The Resource Identifying tax losses entitled to full loss offsets in a business profits tax under the Domar-Musgrave risk model

Identifying tax losses entitled to full loss offsets in a business profits tax under the Domar-Musgrave risk model

Label
Identifying tax losses entitled to full loss offsets in a business profits tax under the Domar-Musgrave risk model
Title
Identifying tax losses entitled to full loss offsets in a business profits tax under the Domar-Musgrave risk model
Creator
Subject
Language
eng
Summary
An influential article by Evsey Domar and Richard Musgrave, published in 1944, argued that an efficient income tax ought to provide full loss offsets for losses suffered by investors subject to that tax. The basic argument was that by allowing full loss offsets, a tax system not only eliminated a bias against risky investments but also reduced the risk to private investors, making it more likely that they would make socially useful investments in risky ventures. In this context, a "loss offset" is an adjustment to a taxpayer's income equal to the amount of the loss multiplied by the tax rate. For example, if the tax rate is 30% and the loss is $1,000, the proper loss offset is $300. The focus of the Domar-Musgrave model is on risk. One basic contention is that an income tax without full loss offsets provides an inefficient penalty to risky investments and a concomitant bias in favour of safe investments. It follows that loss offsets, for purposes of the Domar-Musgrave model, ought to be limited to losses resulting from risky investments gone sour. Domar-Musgrave defines "risk" as the probability of the actual yield on an investment being less than zero - that is, as the probability of a loss. By this definition, all losses are due to risks gone sour. In this paper, the author argues that many categories of losses do not merit a loss offset under Domar-Musgrave, properly understood. One of the categories of losses that does not warrant loss offsets is the set of losses resulting from improper tax accounting. Flawed tax account rules may themselves be inefficient by treating taxpayers able to take advantage of the flawed rules more favourably than other taxpayers with equivalent real income. Allowing full loss offsets may exacerbate the inefficiency. Losses resulting from improper tax accounting rules probably account for a substantial percentage of all corporate losses, although the author has not tried to compute the percentage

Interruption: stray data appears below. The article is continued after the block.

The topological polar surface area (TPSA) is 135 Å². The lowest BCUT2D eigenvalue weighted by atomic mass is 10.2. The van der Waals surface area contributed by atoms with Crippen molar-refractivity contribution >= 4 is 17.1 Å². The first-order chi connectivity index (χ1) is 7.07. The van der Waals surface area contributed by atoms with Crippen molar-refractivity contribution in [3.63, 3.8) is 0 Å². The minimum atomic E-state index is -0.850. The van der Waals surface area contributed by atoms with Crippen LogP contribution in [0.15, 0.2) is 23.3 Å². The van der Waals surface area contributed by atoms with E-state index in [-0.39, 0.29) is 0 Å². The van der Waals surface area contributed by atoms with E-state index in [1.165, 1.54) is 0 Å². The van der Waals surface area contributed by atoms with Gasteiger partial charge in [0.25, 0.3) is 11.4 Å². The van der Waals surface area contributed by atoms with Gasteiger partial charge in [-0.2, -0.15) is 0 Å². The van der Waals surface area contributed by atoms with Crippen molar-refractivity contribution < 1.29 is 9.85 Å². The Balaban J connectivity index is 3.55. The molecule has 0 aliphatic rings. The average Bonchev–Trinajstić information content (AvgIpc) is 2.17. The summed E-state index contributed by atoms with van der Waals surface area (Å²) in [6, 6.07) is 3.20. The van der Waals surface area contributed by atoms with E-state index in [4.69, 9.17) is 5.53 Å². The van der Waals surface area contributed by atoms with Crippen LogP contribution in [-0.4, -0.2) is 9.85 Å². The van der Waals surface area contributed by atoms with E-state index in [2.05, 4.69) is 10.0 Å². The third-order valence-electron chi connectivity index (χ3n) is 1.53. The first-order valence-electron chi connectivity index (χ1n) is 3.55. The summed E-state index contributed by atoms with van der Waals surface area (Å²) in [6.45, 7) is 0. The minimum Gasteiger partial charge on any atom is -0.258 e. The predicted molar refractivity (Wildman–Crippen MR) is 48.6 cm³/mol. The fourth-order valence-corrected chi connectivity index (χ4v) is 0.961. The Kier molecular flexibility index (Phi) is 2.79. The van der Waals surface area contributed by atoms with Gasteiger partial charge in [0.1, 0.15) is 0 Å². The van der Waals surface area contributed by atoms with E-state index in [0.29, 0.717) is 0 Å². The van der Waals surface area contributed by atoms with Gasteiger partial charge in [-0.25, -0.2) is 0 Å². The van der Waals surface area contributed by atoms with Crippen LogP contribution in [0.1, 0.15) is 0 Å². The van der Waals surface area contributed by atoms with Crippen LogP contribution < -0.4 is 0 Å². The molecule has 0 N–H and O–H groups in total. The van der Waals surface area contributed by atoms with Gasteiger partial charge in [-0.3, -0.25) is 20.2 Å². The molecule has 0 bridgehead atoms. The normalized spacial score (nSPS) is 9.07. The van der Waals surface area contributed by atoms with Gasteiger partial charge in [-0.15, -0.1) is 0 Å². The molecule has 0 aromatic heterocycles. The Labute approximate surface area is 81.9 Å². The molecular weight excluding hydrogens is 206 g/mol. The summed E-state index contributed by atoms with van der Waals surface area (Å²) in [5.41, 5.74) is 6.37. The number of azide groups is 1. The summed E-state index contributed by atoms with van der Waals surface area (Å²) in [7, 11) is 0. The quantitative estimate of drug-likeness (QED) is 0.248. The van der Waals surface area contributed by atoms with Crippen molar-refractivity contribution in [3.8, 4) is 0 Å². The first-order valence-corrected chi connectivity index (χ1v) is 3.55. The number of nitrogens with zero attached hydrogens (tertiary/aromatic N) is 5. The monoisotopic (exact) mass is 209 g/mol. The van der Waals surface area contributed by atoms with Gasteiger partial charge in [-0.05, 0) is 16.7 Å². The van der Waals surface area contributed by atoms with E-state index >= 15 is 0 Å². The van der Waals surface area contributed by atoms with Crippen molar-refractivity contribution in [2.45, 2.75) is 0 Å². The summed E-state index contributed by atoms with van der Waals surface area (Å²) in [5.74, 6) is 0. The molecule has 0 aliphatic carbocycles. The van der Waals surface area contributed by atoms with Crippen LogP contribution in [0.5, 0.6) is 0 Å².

Citation source
In: Australian tax forum. - Sydney. - Vol. 24 (2009),
http://library.link/vocab/creatorName
McIntyre, M.J
Geographic coverage
International
Language note
English
http://library.link/vocab/subjectName
  • OECD
  • investment income
  • losses
  • accounting
Label
Identifying tax losses entitled to full loss offsets in a business profits tax under the Domar-Musgrave risk model
Instantiates
Publication
Label
Identifying tax losses entitled to full loss offsets in a business profits tax under the Domar-Musgrave risk model
Publication

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